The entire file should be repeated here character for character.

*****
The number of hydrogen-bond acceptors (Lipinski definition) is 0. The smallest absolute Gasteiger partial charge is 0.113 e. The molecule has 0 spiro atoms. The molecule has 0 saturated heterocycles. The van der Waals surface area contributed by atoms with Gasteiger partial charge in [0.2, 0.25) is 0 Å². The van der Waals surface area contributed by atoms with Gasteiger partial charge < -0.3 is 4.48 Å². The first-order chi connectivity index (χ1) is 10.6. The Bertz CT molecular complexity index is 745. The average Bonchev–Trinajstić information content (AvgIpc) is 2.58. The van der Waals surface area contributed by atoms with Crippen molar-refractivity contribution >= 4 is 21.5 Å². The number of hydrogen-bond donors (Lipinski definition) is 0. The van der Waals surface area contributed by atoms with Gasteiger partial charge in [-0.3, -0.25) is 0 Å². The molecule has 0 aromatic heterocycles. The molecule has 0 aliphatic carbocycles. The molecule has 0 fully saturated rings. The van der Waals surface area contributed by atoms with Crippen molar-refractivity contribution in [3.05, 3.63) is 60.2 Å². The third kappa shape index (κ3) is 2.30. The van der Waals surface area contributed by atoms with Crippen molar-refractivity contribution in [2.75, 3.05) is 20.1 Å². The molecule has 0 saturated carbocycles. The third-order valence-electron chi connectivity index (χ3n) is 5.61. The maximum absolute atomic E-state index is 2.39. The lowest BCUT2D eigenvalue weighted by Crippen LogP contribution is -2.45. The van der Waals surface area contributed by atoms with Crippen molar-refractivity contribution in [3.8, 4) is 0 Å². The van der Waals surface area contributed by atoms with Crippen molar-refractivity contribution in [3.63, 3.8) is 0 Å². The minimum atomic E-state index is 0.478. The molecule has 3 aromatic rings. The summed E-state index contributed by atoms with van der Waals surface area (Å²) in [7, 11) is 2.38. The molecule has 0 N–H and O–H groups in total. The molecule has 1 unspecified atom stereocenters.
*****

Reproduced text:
The number of hydrogen-bond acceptors (Lipinski definition) is 0. The smallest absolute Gasteiger partial charge is 0.113 e. The molecule has 0 spiro atoms. The molecule has 0 saturated heterocycles. The van der Waals surface area contributed by atoms with Gasteiger partial charge in [0.2, 0.25) is 0 Å². The van der Waals surface area contributed by atoms with Gasteiger partial charge < -0.3 is 4.48 Å². The first-order chi connectivity index (χ1) is 10.6. The Bertz CT molecular complexity index is 745. The average Bonchev–Trinajstić information content (AvgIpc) is 2.58. The van der Waals surface area contributed by atoms with Crippen molar-refractivity contribution >= 4 is 21.5 Å². The number of hydrogen-bond donors (Lipinski definition) is 0. The van der Waals surface area contributed by atoms with Gasteiger partial charge in [-0.3, -0.25) is 0 Å². The molecule has 0 aromatic heterocycles. The molecule has 0 aliphatic carbocycles. The molecule has 0 fully saturated rings. The van der Waals surface area contributed by atoms with Crippen molar-refractivity contribution in [3.05, 3.63) is 60.2 Å². The third kappa shape index (κ3) is 2.30. The van der Waals surface area contributed by atoms with Crippen molar-refractivity contribution in [2.75, 3.05) is 20.1 Å². The molecule has 0 saturated carbocycles. The third-order valence-electron chi connectivity index (χ3n) is 5.61. The maximum absolute atomic E-state index is 2.39. The lowest BCUT2D eigenvalue weighted by Crippen LogP contribution is -2.45. The van der Waals surface area contributed by atoms with Crippen molar-refractivity contribution in [3.8, 4) is 0 Å². The van der Waals surface area contributed by atoms with Crippen molar-refractivity contribution in [3.63, 3.8) is 0 Å². The minimum atomic E-state index is 0.478. The molecule has 3 aromatic rings. The summed E-state index contributed by atoms with van der Waals surface area (Å²) in [7, 11) is 2.38. The molecule has 0 N–H and O–H groups in total. The molecule has 1 unspecified atom stereocenters.